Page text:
Ruth's sources for these excerpts only - Chapter 1
(1) Yillisz Kasel, "Clagspruch in Krankbet," 22 pp. MS at MSHL, p.22
["Lamentation in Sickbed." Menno Simons Historical Library, at Eastern Mennonite College, Harrisonburg, VA]
(2) Harold S Bender, ed., "Palatine Mennonite Census Lists, 1664-1775," MQR, XIV (January 1940), 8-10.
[Mennonite Quarterly Review]
(3) "Palatinate," ME, IV, 110.
(4) Gerhard Hein, "Zwei neue Quellenfunde zur Geschichte der Täufer in der Kurpfalz," Der Mennonit, XXV (January 1972), 208.
["Two New Resources for the History of the Baptizers in the Kurpfalz"]
(5) Gerhard Hein, "Die Herkunft der pfälzischen Mennoniten," Pfalzer-Palatines, ed. Karl Sherer (Kaiserslautern, 1981), 208
["The Origin of the Palatine Mennonites"]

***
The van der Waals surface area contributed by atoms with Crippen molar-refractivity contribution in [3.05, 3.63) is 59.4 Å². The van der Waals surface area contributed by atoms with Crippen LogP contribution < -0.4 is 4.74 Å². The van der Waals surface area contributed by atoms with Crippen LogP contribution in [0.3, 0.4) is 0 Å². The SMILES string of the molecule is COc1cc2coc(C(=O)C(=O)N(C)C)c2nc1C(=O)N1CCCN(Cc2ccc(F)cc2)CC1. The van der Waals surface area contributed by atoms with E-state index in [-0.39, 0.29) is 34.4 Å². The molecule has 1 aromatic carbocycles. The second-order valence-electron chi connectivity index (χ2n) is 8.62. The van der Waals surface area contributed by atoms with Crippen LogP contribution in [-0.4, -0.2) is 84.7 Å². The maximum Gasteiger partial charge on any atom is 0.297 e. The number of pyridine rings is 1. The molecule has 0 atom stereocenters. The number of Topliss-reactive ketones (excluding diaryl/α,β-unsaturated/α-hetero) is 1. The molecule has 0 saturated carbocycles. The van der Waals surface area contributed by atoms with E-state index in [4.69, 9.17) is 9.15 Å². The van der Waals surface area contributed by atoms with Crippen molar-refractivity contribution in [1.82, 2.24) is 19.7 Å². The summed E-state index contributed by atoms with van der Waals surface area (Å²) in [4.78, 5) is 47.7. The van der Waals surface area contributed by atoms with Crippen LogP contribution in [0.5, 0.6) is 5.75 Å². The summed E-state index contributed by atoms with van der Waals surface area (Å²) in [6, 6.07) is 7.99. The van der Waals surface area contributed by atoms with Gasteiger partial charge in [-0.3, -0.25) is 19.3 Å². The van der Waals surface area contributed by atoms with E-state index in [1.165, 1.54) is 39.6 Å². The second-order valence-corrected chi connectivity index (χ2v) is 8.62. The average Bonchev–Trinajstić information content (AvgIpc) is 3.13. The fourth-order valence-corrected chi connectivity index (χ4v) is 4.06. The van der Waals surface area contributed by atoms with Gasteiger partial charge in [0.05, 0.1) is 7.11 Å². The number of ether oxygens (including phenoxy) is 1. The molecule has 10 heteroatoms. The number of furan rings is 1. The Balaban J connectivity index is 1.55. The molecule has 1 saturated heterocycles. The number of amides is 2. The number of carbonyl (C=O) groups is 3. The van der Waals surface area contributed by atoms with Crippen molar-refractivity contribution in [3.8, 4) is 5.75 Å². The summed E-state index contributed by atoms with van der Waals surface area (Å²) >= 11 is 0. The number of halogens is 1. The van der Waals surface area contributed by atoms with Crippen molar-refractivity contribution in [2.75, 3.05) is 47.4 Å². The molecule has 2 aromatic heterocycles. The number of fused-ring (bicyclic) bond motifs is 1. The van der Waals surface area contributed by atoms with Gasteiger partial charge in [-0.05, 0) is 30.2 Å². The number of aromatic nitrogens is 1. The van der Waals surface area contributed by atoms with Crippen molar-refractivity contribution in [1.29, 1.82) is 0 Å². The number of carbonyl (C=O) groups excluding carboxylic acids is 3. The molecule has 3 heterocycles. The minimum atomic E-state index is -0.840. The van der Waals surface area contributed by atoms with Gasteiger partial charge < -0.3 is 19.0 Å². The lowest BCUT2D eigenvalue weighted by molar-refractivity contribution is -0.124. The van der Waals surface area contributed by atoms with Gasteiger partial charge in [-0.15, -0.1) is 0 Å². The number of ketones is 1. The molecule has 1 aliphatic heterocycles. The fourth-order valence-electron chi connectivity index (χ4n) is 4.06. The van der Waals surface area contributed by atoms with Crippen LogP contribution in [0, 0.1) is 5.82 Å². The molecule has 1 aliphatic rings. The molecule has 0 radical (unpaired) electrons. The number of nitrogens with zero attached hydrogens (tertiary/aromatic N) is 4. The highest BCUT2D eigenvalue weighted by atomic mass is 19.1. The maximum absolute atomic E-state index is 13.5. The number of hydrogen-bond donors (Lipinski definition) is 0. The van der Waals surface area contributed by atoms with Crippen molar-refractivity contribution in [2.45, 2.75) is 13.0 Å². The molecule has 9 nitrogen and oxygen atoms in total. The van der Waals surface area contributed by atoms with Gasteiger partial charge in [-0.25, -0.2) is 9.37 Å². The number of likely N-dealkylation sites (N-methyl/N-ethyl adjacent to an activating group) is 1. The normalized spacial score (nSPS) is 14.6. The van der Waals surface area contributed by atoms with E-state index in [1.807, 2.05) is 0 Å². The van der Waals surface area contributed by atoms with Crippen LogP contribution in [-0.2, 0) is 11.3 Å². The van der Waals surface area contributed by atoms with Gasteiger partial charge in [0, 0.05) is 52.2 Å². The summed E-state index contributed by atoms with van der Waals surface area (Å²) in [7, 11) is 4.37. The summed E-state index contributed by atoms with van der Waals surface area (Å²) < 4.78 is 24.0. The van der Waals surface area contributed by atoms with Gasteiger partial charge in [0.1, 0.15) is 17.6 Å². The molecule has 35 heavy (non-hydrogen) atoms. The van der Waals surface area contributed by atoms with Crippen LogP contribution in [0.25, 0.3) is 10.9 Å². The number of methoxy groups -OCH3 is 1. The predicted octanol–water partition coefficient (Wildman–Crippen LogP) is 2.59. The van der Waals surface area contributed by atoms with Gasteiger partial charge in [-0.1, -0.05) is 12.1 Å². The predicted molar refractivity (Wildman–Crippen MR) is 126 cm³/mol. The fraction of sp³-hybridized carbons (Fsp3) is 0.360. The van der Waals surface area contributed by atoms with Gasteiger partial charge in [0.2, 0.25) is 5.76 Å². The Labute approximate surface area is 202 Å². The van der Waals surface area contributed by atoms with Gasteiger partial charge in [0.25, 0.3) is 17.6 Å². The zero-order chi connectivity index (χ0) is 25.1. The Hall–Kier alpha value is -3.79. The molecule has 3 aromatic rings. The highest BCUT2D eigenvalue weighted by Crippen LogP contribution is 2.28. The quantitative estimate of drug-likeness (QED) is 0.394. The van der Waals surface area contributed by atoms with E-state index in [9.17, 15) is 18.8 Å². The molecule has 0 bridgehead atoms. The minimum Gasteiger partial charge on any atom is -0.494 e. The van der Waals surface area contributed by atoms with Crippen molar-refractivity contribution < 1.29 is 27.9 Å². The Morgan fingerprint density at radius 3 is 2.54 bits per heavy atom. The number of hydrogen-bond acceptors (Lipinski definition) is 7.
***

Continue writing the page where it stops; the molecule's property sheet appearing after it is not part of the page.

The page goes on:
(6) Christian Neff, "Geschichtliches aus der Gemeinde Monsheim," Mennonitische Blätter LIX (February 1912), 11.
["History of the Monsheim Community"]
(8) Walter Risler, "Täufer im bergischen Amt Löwenburg, Siebengebirge," II, Mennonitische Geschichtsblätter, XIII (1956), 40-41 [Baptizers in the mountainous Löwenberg, Siegengebirge District]
(17) "Wolfsheim," ME, IV, 970-971
(19) William I Hull, William Penn and the Dutch Quaker Migration to Pennsylvania (Swarthmore, Pa., 1935), 175-276
[Hull's references to Hans Peter in Hans Peter Bibliography on this site]
(20) Paul Michel, "Täufer, Mennoniten und Quäker in Kriegsheim bei Worms," Der Wormsgau, VII (1965-66), 44 ("Sonderdruck aus 'Der Wormsgau" Siebenter Band").
[Michel's references to Hans Peter in Hans Peter Bibliography on this site]
(21) Neff, 11
(22) Michel, 22
(23) Neff, 11
(25) Ibid, 12
(26) "Palatinate," ME, IV, 110
(32) Bender, 13
(33) J. Ijntema, "Mennonites of the Netherlands," MQR, XI (January 1937), 27.
[Mennonite Quarterly Review]
(41) Hull, 280-284